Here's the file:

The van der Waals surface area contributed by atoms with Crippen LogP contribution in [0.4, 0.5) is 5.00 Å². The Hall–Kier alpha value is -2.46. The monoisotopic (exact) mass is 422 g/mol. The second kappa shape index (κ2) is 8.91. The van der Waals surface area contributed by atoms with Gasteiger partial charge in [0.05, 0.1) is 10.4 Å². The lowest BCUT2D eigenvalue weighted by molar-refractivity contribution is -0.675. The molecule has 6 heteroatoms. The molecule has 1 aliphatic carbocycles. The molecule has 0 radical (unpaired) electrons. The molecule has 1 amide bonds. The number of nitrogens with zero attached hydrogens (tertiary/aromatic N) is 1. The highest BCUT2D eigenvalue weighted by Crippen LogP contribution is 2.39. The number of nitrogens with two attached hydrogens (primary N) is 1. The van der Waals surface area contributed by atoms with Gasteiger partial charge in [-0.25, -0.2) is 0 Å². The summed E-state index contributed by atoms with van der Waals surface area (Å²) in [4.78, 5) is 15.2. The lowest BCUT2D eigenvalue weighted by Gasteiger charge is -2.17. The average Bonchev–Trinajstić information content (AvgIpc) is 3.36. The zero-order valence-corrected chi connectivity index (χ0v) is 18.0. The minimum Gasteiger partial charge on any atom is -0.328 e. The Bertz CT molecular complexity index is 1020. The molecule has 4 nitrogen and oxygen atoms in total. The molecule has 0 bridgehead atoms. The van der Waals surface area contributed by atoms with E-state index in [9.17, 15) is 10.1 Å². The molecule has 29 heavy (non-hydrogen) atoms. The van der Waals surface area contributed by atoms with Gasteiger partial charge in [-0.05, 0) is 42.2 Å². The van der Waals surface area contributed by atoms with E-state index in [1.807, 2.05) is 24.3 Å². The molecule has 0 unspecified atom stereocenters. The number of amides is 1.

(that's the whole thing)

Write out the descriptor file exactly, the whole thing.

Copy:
The van der Waals surface area contributed by atoms with Crippen LogP contribution in [0.4, 0.5) is 5.00 Å². The Hall–Kier alpha value is -2.46. The monoisotopic (exact) mass is 422 g/mol. The second kappa shape index (κ2) is 8.91. The van der Waals surface area contributed by atoms with Gasteiger partial charge in [0.05, 0.1) is 10.4 Å². The lowest BCUT2D eigenvalue weighted by molar-refractivity contribution is -0.675. The molecule has 6 heteroatoms. The molecule has 1 aliphatic carbocycles. The molecule has 0 radical (unpaired) electrons. The molecule has 1 amide bonds. The number of nitrogens with zero attached hydrogens (tertiary/aromatic N) is 1. The highest BCUT2D eigenvalue weighted by Crippen LogP contribution is 2.39. The number of nitrogens with two attached hydrogens (primary N) is 1. The van der Waals surface area contributed by atoms with Gasteiger partial charge in [-0.25, -0.2) is 0 Å². The summed E-state index contributed by atoms with van der Waals surface area (Å²) in [4.78, 5) is 15.2. The lowest BCUT2D eigenvalue weighted by Gasteiger charge is -2.17. The average Bonchev–Trinajstić information content (AvgIpc) is 3.36. The zero-order valence-corrected chi connectivity index (χ0v) is 18.0. The minimum Gasteiger partial charge on any atom is -0.328 e. The Bertz CT molecular complexity index is 1020. The molecule has 4 nitrogen and oxygen atoms in total. The molecule has 0 bridgehead atoms. The van der Waals surface area contributed by atoms with E-state index in [9.17, 15) is 10.1 Å². The molecule has 29 heavy (non-hydrogen) atoms. The van der Waals surface area contributed by atoms with Gasteiger partial charge in [-0.05, 0) is 42.2 Å². The van der Waals surface area contributed by atoms with E-state index in [1.807, 2.05) is 24.3 Å². The molecule has 0 unspecified atom stereocenters. The number of amides is 1.